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Hidden Faces (1991)


Warning: screenonline full synopses contain 'spoilers' which give away key plot points. Don't read on if you don't want to know the ending!

Safaa Fathay reads from the feminist classic, The Hidden Face of Eve by Nawal El Saadawi, a feminist critique of the veil. Initially, Fathay is so fully veiled that her face and body are quite invisible; subsequently she reads the text in Western dress. Fathay discusses her plans to return to Egypt after ten years of exile to interview the writer, whose work she has admired since student days.

Fathay arrives in Saadawi's village to find her intellectual heroine embroiled in vociferous dispute with the members of a women's bee-keeping project, started by her in order to promote economic independence. Saadawi has provoked the wrath of the villagers by slapping her assistant for arriving late to work. Another (predominantly male) camera crew is already there, making access to the charismatic matriarch difficult.

Safaa interviews Saadawi and her daughter Mona, and feels attacked when both women stress the crucial importance, for a writer, of daily contact with one's own cultural roots. Disillusioned with Saadawi and longing to see her mother, Safaa travels to her hometown Minia.

In contrast to old family photographs showing a Westernised couple in modern dress, Safaa's widowed mother has returned to the veil, while her brother Mustafa rules the family with patriarchal rigour. The saddest member of the household is Saida, a young girl who has worked for the family as a servant since the age of four. She expresses her desire for an education, and describes how, until recently, she sat in on the children's lessons with a home tutor. Now that Mustafa has put a stop to this, she faces a future of illiteracy and dependence.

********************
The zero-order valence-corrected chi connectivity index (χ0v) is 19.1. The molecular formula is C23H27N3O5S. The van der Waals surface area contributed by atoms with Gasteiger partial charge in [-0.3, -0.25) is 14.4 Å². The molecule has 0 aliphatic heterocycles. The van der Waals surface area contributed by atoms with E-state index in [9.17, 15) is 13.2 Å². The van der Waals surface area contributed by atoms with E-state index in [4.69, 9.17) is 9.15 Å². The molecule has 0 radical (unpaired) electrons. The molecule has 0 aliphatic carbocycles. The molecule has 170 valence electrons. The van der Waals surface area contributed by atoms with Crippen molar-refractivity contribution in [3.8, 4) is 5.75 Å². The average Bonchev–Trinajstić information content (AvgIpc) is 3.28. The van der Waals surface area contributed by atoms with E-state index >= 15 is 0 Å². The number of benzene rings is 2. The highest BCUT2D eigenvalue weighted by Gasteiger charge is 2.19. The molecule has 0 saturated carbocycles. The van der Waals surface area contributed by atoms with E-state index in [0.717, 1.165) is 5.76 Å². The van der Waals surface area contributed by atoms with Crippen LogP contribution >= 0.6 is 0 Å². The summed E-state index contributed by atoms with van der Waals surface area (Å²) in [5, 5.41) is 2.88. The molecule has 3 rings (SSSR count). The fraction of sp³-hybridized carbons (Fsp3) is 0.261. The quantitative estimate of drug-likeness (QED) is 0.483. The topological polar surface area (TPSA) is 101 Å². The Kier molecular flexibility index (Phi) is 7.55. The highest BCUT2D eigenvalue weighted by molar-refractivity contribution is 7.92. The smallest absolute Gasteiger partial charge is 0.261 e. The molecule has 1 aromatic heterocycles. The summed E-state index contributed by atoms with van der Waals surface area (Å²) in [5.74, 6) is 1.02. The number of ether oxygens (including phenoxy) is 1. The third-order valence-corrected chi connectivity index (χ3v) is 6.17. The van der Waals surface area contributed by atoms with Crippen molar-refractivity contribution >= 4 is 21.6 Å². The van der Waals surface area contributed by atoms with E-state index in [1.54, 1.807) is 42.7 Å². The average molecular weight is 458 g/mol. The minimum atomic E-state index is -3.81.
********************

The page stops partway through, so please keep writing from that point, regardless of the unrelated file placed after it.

Safaa returns to Saadawi, sitting in on a psychiatric counselling session with a woman made suicidal by her perception of her own uncleanliness in menstruation. Safaa visits an old friend, who is getting married in a Westernised white dress, after which she intends to wear the veil. With Saadawi, Safaa attends a conference where delegates discuss the intensification of patriarchy in everyday life by the resurgence in Egypt of religious fundamentalism. She arranges to take Saadawi to Hor, to meet her aunts and cousins, but ends up making the trip alone when Saadawi changes her mind at the last minute.

The aunts and cousins discuss virginity, marriage and female circumcision. Their varying opinions reveal a muddle of religious, social and aesthetic ideas which the women perceive as their own. Two of Safaa's three cousins are circumcised, and they give bewildered descriptions of the trauma involved, not least that of betrayal at the hands of their mothers. The aunt who has not had her daughter circumcised belligerently describes it as mutilation. Safaa returns to Paris, reflecting that "we had wanted to make a film which linked Nawal's life with the kind of woman in her stories, but the issues seemed so much more alive in my family than around Nawal."